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    Well, I find it interesting that in 'Kobayashi Maru', the captain of that vessel talks about his ship having trouble with meeting UESPA regulations, after Archer tells that captain that his ship does not meet a lot of their standards. I found it kind of odd that he said that, rather than Starfleet regulations. It made me think that Starfleet and the UESPA were somewhat different, with Starfleet in control of everything except cargo and transport vessels, which seemed to fall under the UESPA's jurisdiction. Maybe both of them still existed separately as of 2156?
     
  4. Sci

    Sci Admiral Admiral

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    I would presume that the United Earth Starfleet is a division of the United Earth Space Probe Agency, in the same sense that the United States Marine Corps is a division of the United States Department of the Navy.
     
  5. JD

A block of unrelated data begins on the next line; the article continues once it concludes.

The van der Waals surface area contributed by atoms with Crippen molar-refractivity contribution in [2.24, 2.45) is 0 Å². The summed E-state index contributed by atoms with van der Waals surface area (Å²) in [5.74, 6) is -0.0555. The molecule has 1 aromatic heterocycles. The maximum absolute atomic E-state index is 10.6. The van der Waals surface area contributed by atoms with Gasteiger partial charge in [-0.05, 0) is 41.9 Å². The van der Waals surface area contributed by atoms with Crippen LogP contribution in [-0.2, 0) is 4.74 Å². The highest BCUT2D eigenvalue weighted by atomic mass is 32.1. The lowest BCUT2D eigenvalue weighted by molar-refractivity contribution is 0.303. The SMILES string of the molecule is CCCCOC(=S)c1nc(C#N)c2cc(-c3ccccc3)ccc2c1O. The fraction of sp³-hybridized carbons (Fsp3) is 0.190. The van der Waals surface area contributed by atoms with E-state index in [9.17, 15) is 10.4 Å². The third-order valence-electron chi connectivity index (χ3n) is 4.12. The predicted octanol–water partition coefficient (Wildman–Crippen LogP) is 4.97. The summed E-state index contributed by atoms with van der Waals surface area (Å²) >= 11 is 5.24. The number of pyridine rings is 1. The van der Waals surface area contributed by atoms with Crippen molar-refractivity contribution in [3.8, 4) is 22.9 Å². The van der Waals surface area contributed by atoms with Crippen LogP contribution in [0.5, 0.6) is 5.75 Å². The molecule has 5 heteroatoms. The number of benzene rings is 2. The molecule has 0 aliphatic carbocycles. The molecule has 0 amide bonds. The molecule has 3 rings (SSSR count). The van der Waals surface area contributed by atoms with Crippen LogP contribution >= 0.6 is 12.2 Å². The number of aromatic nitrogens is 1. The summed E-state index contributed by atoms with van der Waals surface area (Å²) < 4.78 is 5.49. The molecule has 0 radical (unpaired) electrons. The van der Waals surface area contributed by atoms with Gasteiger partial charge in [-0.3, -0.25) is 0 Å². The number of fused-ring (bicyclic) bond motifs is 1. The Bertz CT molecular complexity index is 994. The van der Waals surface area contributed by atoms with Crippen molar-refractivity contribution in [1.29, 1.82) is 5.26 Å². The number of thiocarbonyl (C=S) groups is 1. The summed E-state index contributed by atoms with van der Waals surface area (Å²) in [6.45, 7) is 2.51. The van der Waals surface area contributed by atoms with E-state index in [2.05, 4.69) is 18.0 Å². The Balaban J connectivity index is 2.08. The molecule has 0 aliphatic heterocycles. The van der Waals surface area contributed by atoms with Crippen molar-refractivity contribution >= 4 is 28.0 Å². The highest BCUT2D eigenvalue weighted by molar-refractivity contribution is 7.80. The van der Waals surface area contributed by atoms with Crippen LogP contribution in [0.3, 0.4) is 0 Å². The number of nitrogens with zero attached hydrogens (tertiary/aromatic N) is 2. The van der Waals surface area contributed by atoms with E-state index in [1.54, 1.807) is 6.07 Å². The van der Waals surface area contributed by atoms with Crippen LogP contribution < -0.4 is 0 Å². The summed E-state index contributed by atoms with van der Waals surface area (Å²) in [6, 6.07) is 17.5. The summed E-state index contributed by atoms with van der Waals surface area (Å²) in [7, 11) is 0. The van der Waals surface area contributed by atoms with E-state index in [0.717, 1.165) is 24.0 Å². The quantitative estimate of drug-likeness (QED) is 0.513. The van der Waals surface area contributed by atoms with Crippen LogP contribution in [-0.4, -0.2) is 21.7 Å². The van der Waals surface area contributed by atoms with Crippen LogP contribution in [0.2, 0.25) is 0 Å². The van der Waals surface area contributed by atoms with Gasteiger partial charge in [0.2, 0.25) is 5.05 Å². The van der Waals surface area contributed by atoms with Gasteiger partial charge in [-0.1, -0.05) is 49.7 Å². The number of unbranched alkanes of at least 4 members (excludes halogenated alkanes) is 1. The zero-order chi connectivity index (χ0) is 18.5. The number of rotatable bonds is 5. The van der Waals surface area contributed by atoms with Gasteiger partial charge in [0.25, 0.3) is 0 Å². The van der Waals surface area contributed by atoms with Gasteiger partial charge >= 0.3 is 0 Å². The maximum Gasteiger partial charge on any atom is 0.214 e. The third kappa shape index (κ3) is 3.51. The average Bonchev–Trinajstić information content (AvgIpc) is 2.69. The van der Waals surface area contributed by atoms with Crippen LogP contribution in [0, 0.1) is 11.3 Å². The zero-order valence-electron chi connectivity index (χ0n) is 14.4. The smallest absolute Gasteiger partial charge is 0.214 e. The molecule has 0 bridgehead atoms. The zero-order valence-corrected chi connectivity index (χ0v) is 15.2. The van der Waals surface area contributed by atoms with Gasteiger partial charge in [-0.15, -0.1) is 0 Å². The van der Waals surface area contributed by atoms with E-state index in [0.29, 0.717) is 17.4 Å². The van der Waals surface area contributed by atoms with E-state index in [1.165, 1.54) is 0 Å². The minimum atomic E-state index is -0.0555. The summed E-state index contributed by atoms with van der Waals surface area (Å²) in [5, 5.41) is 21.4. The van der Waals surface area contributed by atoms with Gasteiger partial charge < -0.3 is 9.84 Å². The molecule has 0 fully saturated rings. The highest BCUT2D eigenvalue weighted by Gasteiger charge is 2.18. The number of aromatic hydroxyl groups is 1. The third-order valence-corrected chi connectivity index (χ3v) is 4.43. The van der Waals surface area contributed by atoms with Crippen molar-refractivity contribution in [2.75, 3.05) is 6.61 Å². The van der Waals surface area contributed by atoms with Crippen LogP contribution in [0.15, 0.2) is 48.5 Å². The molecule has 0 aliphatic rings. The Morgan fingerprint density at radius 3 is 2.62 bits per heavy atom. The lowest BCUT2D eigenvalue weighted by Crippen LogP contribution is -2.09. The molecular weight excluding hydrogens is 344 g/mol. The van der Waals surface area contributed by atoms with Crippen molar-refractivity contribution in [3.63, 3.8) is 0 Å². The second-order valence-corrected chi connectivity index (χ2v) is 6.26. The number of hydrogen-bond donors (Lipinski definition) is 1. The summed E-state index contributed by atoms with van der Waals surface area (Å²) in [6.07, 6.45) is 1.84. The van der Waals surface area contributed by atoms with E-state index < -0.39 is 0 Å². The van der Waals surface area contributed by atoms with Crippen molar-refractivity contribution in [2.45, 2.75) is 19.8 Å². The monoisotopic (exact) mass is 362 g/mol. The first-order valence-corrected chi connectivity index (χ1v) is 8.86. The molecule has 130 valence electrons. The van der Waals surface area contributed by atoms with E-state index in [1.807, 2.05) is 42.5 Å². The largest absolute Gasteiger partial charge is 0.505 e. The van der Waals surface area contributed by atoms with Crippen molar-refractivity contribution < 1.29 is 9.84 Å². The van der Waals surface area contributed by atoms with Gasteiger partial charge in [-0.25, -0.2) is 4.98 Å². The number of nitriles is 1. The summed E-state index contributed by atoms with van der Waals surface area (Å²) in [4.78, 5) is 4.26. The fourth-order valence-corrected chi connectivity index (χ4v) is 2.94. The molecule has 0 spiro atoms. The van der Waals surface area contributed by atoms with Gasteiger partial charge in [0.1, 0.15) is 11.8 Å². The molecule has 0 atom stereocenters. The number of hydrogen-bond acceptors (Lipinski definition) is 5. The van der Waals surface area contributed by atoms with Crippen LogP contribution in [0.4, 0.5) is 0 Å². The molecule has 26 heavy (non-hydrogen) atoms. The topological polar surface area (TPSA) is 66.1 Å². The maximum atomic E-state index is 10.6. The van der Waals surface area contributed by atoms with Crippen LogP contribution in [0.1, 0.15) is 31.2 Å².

JD Admiral Admiral

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    I thought I remembered there being a reference somewhere to the Federation members still having their own planetary fleets that focused solely on defending their own world. I could very well be mistaken though, that does happen to me alot.
     
  6. Christopher

    Christopher Writer Admiral

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    That makes sense. So UESPA is the branch of the government that oversees it and Starfleet is the organization itself?
     
  7. Osquevel

    Osquevel Lieutenant Junior Grade Red Shirt

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    Agreed, at least as far as Earth Starfleet. The idea doesn't seem to hold up though once the Federation comes into play. Why wouldn't Kirk say that he reported to the Federation and use the old Earth Starfleet's overseeing body? Unless UESPA was molded into the federation (which sounds logical, except why would it keep its pre-federation name?)
     
  8. Christopher

    Christopher Writer Admiral